The “Path to Prosperity Budget” is Actually Quite Moderate

As most are aware of by now, Paul Ryan has introduced a budget proposal entitled “The Path to Prosperity Budget“.  This proposal has been demonized by the left and deemed to be “unfair” by the Obama Administration.  The argument is that the proposal is too radical and goes too far in cutting the budget.  I would like to make the opposite case.  There is a good argument to be made that, given the fact our total national debt is now at $15,578,846,265,361.84, the proposal does not go far enough.  At a time when we have a federal debt approaching $16 trillion, with a total gross domestic product of just over $15 trillion, a radical solution is in order.  We now are at the point where our total national federal debt surpasses our total annual income.  That does not even factor in unfunded liabilities.  When compared to the magnitude of the challenge we face, the Ryan budget is actually quite moderate.  It only appears to be radical because almost everyone else in Washington D.C. is “whistling past the graveyard.”  This case is made quite well in a Cato Institute piece by Chris Edwards entitled “Paul Ryan’s Spending Plan.”  Here some of the supposedly radical plan’s highlights:

    • Total federal outlays would fall from $3,624 billion this year to $3,530 billion next year. Those figures are $24 billion less than under President Obama’s budget this year and $187 billion next year.
    • Of the $187 billion savings compared to Obama next year, $38 billion would come from discretionary programs, $146 billion from so-called entitlements, and $3 billion from interest costs.
    • Ryan’s proposed spending in 2022 of $4,888 billion would be a modest 13 percent less than Obama’s proposed spending that year. That’s a useful statistic to remember when you read the inevitable stories about how Ryan would slash, burn, and pillage the government safety net.
    • Indeed, Ryan’s proposed increase in federal spending from $3,624 billion this year to $4,888 by 2022 represents fairly robust annual average growth of three percent.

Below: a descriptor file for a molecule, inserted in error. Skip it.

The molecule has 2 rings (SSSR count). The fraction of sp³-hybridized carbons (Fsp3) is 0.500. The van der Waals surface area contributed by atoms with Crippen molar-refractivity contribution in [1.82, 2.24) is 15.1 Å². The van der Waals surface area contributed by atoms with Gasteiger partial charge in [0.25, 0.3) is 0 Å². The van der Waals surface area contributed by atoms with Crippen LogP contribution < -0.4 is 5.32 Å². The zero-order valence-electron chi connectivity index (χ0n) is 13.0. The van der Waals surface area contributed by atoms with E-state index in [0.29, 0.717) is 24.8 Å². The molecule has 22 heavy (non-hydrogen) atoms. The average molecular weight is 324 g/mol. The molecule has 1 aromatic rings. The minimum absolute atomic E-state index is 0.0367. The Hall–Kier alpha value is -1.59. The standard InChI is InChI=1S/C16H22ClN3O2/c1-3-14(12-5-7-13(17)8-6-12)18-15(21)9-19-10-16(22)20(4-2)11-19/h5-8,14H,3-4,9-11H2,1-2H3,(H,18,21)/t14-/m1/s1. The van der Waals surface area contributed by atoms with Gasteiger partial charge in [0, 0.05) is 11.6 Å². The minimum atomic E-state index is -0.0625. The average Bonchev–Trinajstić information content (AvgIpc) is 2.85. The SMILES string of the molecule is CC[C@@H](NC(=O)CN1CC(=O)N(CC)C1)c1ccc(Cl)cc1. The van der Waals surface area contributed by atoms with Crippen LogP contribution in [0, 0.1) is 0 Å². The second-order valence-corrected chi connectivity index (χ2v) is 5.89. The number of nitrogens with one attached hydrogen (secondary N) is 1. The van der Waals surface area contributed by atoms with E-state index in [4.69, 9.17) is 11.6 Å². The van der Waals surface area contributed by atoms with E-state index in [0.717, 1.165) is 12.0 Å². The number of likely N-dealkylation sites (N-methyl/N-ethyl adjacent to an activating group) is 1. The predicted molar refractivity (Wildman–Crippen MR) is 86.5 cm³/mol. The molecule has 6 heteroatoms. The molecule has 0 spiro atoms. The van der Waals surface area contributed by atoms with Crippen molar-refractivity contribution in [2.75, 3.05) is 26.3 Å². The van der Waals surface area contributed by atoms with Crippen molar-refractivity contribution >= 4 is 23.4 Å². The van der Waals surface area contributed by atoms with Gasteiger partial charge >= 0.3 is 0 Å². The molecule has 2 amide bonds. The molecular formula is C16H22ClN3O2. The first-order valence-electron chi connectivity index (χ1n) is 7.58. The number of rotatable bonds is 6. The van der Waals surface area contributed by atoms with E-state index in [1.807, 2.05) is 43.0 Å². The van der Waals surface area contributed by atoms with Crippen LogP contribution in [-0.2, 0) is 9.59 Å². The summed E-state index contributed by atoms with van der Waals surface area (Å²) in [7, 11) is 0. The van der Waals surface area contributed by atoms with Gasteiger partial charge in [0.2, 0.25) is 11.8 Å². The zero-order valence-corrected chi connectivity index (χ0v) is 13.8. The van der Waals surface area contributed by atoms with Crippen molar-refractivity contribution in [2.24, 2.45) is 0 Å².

• As a share of GDP, the Ryan budget would trim outlays from 23.4 percent this year to 19.8 percent by 2022. That reduction would simply get spending back to around the normal historical level. And note that spending would still be higher than the 18.2 percent achieved in the last two years under President Clinton.

Compare that with Edwards’ own plan put forward a year ago.  Here is the essence of his proposal:

Policymakers should implement an emergency plan of cuts to defense, domestic, and entitlement programs. This essay proposes spending cuts of more than $1 trillion annually by 2021, which would balance the budget without resorting to damaging tax increases. Federal spending would be reduced to 18.0 percent of gross domestic product by 2021 under the plan, which compares to President Obama’s projected spending that year of 24.2 percent of GDP.

Keep in mind that even this more radical proposal only brings the budget into balance by 2021.  That means another nine years of adding to an already enormous debt.  That is nine years before we can even think about beginning to actually start paying the debt off.  Yet this is a proposal that is even more “radical” than the much maligned Ryan proposal.  Folks, we are going to be in serious trouble if we do  not wake up.  In 2009 Time Business section ran an article entitled “Will the U.S. Sell Assets As the British Government Did?“.  Perhaps a combination of adopting Mr. Edwards’s budget proposal and the suggestions in this article might start to get us out of the hole we have dug.  At the very least, we should pass the Ryan budget.  Alas, given what passes for political leadership in Washington D.C., I am  not holding my breath.